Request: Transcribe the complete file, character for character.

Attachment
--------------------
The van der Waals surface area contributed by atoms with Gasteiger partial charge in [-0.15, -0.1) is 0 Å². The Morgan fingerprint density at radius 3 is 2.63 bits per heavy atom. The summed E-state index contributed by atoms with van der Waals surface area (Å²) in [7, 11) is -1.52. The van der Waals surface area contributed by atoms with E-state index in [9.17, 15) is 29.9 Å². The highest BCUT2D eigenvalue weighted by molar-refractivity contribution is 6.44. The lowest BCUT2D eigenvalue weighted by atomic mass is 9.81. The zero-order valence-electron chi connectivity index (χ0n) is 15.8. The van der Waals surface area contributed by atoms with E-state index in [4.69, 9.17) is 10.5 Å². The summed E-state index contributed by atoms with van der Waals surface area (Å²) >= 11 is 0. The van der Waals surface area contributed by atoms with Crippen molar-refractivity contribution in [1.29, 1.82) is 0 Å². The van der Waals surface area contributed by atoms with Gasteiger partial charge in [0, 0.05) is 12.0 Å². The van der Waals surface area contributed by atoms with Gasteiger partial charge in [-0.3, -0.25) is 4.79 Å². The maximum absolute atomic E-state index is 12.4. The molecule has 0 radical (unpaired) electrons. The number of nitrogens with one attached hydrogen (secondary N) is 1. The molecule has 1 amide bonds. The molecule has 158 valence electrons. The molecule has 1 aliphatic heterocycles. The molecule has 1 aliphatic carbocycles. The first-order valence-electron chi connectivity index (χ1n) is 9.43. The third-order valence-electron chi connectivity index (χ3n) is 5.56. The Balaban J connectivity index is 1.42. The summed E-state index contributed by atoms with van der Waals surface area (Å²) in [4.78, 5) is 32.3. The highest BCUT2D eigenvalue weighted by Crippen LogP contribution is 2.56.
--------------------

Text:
The van der Waals surface area contributed by atoms with Gasteiger partial charge in [-0.15, -0.1) is 0 Å². The Morgan fingerprint density at radius 3 is 2.63 bits per heavy atom. The summed E-state index contributed by atoms with van der Waals surface area (Å²) in [7, 11) is -1.52. The van der Waals surface area contributed by atoms with E-state index in [9.17, 15) is 29.9 Å². The highest BCUT2D eigenvalue weighted by molar-refractivity contribution is 6.44. The lowest BCUT2D eigenvalue weighted by atomic mass is 9.81. The zero-order valence-electron chi connectivity index (χ0n) is 15.8. The van der Waals surface area contributed by atoms with E-state index in [4.69, 9.17) is 10.5 Å². The summed E-state index contributed by atoms with van der Waals surface area (Å²) >= 11 is 0. The van der Waals surface area contributed by atoms with Crippen molar-refractivity contribution in [1.29, 1.82) is 0 Å². The van der Waals surface area contributed by atoms with Gasteiger partial charge in [0, 0.05) is 12.0 Å². The van der Waals surface area contributed by atoms with Gasteiger partial charge in [-0.3, -0.25) is 4.79 Å². The maximum absolute atomic E-state index is 12.4. The molecule has 0 radical (unpaired) electrons. The number of nitrogens with one attached hydrogen (secondary N) is 1. The molecule has 1 amide bonds. The molecule has 158 valence electrons. The molecule has 1 aliphatic heterocycles. The molecule has 1 aliphatic carbocycles. The first-order valence-electron chi connectivity index (χ1n) is 9.43. The third-order valence-electron chi connectivity index (χ3n) is 5.56. The Balaban J connectivity index is 1.42. The summed E-state index contributed by atoms with van der Waals surface area (Å²) in [4.78, 5) is 32.3. The highest BCUT2D eigenvalue weighted by Crippen LogP contribution is 2.56.